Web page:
Contingency Fees in Ontario - Canada





Clients seek out lawyers who will take on cases on a contingency fee basis. The author discusses the factors that both the client and lawyer should consider before choosing this payment scheme and the legislative and statutory governance of this practice in Ontario, Canada.

Every week clients call me and ask if I will take their case on a contingency fee basis. I almost always say no. Let me explain why.

First of all let’s define our terms. A contingency fee is where the lawyer is paid if and only if the plaintiff wins or there is a settlement. If the client does not get any money then the lawyer does not get paid a fee. How much is a contingency fee? That depends. Normally, it is a percentage of the winnings. For example, someone suing for $1 million dollars may pay $300,000.00 to his lawyer in contingency fees.


Why do clients want to hire a lawyer on a contingency basis? Every person is different. In my experience, some people are desperate and have no money. These people think that it is the only way to get to court. Other clients have money but do not want to take the risk. They are looking for lawyers to finance their case.

Why do lawyers accept contingency fees? Law firms have different business models. Some law firms only take files on a contingency basis. Others only work on a fee per hour basis. In my office we usually charge an hourly rate for our fees. I will accept a contingency fee rarely and only if the client has a good chance to win and the potential fees collected are far greater than warranted by the time spent on the file. Even when I consider such a step I warn the client that it is likely far less expensive for them to pay me my hourly rates.

What does the Law Society say? For those interested in the Law Society of Upper Canada regulations regarding contingency fees I refer you to subrule 2.08(3) and commentary of the lawyers’ Rules of Professional Conduct and the Solicitors Act and the regulations thereunder

For the clients who are considering hiring a lawyer on a contingency fee basis I have the following advice:

1. Don’t compromise on your choice of a lawyer because of contingency fee. When I need a lawyer I always choose the best qualified one available. I prefer one who charges an hourly rate over an equally or less qualified lawyer who would take a contingency fee. You almost never go wrong in seeking out the best qualified lawyer to handle your case. Unprepared unqualified lawyers can lose cases that should be won. Better qualified lawyers are worth the high fees they charge.

2. If a good lawyer is prepared to take a contingency fee maybe you should consider paying his hourly rate. It is a risk for a lawyer to take a case on a contingency fee. The lawyer can invest a lot of time and money in a case and if there is no settlement or victory at trial it is the lawyer who loses. The qualified lawyer who is prepared to take that risk does so because based on his expertise and experience the case likely has a very good chance to succeed. That means that for the lawyer’s investment of time he can make a great deal more money than if he just charged a fee for service.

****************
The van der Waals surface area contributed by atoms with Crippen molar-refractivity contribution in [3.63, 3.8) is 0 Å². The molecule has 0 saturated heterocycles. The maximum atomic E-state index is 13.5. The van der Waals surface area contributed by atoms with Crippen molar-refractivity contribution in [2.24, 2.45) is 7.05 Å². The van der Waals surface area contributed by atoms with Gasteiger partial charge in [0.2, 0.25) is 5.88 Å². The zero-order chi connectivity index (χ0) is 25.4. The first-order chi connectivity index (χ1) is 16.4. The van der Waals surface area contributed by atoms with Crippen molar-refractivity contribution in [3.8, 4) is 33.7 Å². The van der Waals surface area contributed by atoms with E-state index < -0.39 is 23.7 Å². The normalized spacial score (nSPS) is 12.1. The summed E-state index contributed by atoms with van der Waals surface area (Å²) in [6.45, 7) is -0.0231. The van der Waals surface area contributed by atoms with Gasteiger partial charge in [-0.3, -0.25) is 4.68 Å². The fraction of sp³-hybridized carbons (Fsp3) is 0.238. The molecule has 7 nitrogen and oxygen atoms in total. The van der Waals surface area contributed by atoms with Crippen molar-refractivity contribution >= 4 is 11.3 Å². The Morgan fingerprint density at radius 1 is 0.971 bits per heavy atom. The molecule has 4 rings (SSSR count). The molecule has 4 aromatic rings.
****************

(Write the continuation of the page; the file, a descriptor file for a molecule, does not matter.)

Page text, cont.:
3. Remember – even with a contingency fee there is always a risk. Even though clients who hire lawyers on a contingency fee basis only do so if they win, clients should consider what happens if they lose. If the plaintiff in a case loses the judge will likely make the plaintiff pay the defendant’s costs.

So when will I take on a contingency fee? I ask myself these questions. Is this a a solid case that is winnable ? If we win will we be able to collect? Is the client a stable reasonable person who really cannot afford to pay his or her legal fees? Does the client fully understand that it will be more expensive for them to take this route? Is this the only way they are able to get access to the justice system? If the answers to all these are questions are yes then I will consider taking the case. Even under these circumstances I always insist that the client thinks twice before I take on a contingency fee because if a case is so promising that it is worth the risk to me it probably means that the client is better off just paying the lawyer for his time.

ABOUT THE AUTHOR: Charles B. Wagner
The author is the senior partner at the Toronto firm of Charles B. Wagner & Associates. It is a boutique litigation law firm that has American and other international clients with commercial and estate litigation cases involving Ontario residents

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Disclaimer: While every effort has been made to ensure the accuracy of this publication, it is not intended to provide legal advice as individual situations will differ and should be discussed with an expert and/or lawyer. For specific technical or legal advice on the information provided and related topics, please contact the author.



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